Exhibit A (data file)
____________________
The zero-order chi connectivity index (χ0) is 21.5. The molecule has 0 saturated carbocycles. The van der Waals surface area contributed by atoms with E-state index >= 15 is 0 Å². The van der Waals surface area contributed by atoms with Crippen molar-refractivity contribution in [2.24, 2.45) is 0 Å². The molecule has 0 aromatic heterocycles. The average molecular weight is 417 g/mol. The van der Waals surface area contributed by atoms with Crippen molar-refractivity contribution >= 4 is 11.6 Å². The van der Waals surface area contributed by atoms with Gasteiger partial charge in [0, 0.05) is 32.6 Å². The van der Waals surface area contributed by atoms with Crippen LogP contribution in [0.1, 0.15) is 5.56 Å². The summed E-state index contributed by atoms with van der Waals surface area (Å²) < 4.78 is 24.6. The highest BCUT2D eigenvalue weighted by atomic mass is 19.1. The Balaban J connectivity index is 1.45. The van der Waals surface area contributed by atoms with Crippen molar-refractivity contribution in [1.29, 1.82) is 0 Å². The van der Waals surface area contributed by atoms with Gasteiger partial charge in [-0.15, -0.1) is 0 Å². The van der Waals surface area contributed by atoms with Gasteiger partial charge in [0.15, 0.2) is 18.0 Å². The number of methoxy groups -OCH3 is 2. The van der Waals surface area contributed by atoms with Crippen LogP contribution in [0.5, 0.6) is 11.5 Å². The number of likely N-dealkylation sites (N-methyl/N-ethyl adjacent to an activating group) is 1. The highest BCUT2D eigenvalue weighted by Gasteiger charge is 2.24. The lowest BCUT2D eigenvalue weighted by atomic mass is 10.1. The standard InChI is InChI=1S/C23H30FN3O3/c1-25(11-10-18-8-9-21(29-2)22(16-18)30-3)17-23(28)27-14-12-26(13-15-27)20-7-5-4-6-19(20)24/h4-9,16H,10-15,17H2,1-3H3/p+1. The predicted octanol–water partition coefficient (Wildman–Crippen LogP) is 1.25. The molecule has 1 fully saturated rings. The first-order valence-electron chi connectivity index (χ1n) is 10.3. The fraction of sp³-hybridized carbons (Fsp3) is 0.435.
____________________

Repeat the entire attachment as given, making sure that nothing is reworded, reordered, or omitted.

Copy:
The zero-order chi connectivity index (χ0) is 21.5. The molecule has 0 saturated carbocycles. The van der Waals surface area contributed by atoms with E-state index >= 15 is 0 Å². The van der Waals surface area contributed by atoms with Crippen molar-refractivity contribution in [2.24, 2.45) is 0 Å². The molecule has 0 aromatic heterocycles. The average molecular weight is 417 g/mol. The van der Waals surface area contributed by atoms with Crippen molar-refractivity contribution >= 4 is 11.6 Å². The van der Waals surface area contributed by atoms with Gasteiger partial charge in [0, 0.05) is 32.6 Å². The van der Waals surface area contributed by atoms with Crippen LogP contribution in [0.1, 0.15) is 5.56 Å². The summed E-state index contributed by atoms with van der Waals surface area (Å²) < 4.78 is 24.6. The highest BCUT2D eigenvalue weighted by atomic mass is 19.1. The Balaban J connectivity index is 1.45. The van der Waals surface area contributed by atoms with Crippen molar-refractivity contribution in [1.29, 1.82) is 0 Å². The van der Waals surface area contributed by atoms with Gasteiger partial charge in [-0.15, -0.1) is 0 Å². The van der Waals surface area contributed by atoms with Gasteiger partial charge in [0.15, 0.2) is 18.0 Å². The number of methoxy groups -OCH3 is 2. The van der Waals surface area contributed by atoms with Crippen LogP contribution in [0.5, 0.6) is 11.5 Å². The number of likely N-dealkylation sites (N-methyl/N-ethyl adjacent to an activating group) is 1. The highest BCUT2D eigenvalue weighted by Gasteiger charge is 2.24. The lowest BCUT2D eigenvalue weighted by atomic mass is 10.1. The standard InChI is InChI=1S/C23H30FN3O3/c1-25(11-10-18-8-9-21(29-2)22(16-18)30-3)17-23(28)27-14-12-26(13-15-27)20-7-5-4-6-19(20)24/h4-9,16H,10-15,17H2,1-3H3/p+1. The predicted octanol–water partition coefficient (Wildman–Crippen LogP) is 1.25. The molecule has 1 fully saturated rings. The first-order valence-electron chi connectivity index (χ1n) is 10.3. The fraction of sp³-hybridized carbons (Fsp3) is 0.435.